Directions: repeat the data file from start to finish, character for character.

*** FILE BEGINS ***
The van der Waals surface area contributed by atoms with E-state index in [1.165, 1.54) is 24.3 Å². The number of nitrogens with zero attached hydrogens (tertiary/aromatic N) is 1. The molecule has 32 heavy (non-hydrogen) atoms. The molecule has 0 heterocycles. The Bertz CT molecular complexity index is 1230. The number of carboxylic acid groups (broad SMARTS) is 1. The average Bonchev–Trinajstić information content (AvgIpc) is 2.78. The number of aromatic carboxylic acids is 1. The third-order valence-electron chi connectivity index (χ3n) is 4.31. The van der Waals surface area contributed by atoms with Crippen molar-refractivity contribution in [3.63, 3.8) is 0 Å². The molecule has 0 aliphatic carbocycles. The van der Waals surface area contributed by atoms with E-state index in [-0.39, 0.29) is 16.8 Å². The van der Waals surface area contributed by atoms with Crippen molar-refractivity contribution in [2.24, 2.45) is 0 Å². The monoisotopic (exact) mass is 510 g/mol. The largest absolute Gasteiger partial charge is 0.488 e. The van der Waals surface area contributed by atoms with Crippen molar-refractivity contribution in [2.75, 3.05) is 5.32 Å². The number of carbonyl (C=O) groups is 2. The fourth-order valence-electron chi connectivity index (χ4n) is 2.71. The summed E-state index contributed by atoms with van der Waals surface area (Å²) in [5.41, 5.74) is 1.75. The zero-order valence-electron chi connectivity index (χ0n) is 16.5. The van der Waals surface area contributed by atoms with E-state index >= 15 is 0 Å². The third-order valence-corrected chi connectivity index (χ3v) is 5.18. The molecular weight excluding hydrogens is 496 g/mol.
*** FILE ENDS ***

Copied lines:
The van der Waals surface area contributed by atoms with E-state index in [1.165, 1.54) is 24.3 Å². The number of nitrogens with zero attached hydrogens (tertiary/aromatic N) is 1. The molecule has 32 heavy (non-hydrogen) atoms. The molecule has 0 heterocycles. The Bertz CT molecular complexity index is 1230. The number of carboxylic acid groups (broad SMARTS) is 1. The average Bonchev–Trinajstić information content (AvgIpc) is 2.78. The number of aromatic carboxylic acids is 1. The third-order valence-electron chi connectivity index (χ3n) is 4.31. The van der Waals surface area contributed by atoms with Crippen molar-refractivity contribution in [3.63, 3.8) is 0 Å². The molecule has 0 aliphatic carbocycles. The van der Waals surface area contributed by atoms with E-state index in [-0.39, 0.29) is 16.8 Å². The van der Waals surface area contributed by atoms with Crippen molar-refractivity contribution in [2.24, 2.45) is 0 Å². The monoisotopic (exact) mass is 510 g/mol. The largest absolute Gasteiger partial charge is 0.488 e. The van der Waals surface area contributed by atoms with Crippen molar-refractivity contribution in [2.75, 3.05) is 5.32 Å². The number of carbonyl (C=O) groups is 2. The fourth-order valence-electron chi connectivity index (χ4n) is 2.71. The summed E-state index contributed by atoms with van der Waals surface area (Å²) in [5.41, 5.74) is 1.75. The zero-order valence-electron chi connectivity index (χ0n) is 16.5. The van der Waals surface area contributed by atoms with E-state index >= 15 is 0 Å². The third-order valence-corrected chi connectivity index (χ3v) is 5.18. The molecular weight excluding hydrogens is 496 g/mol.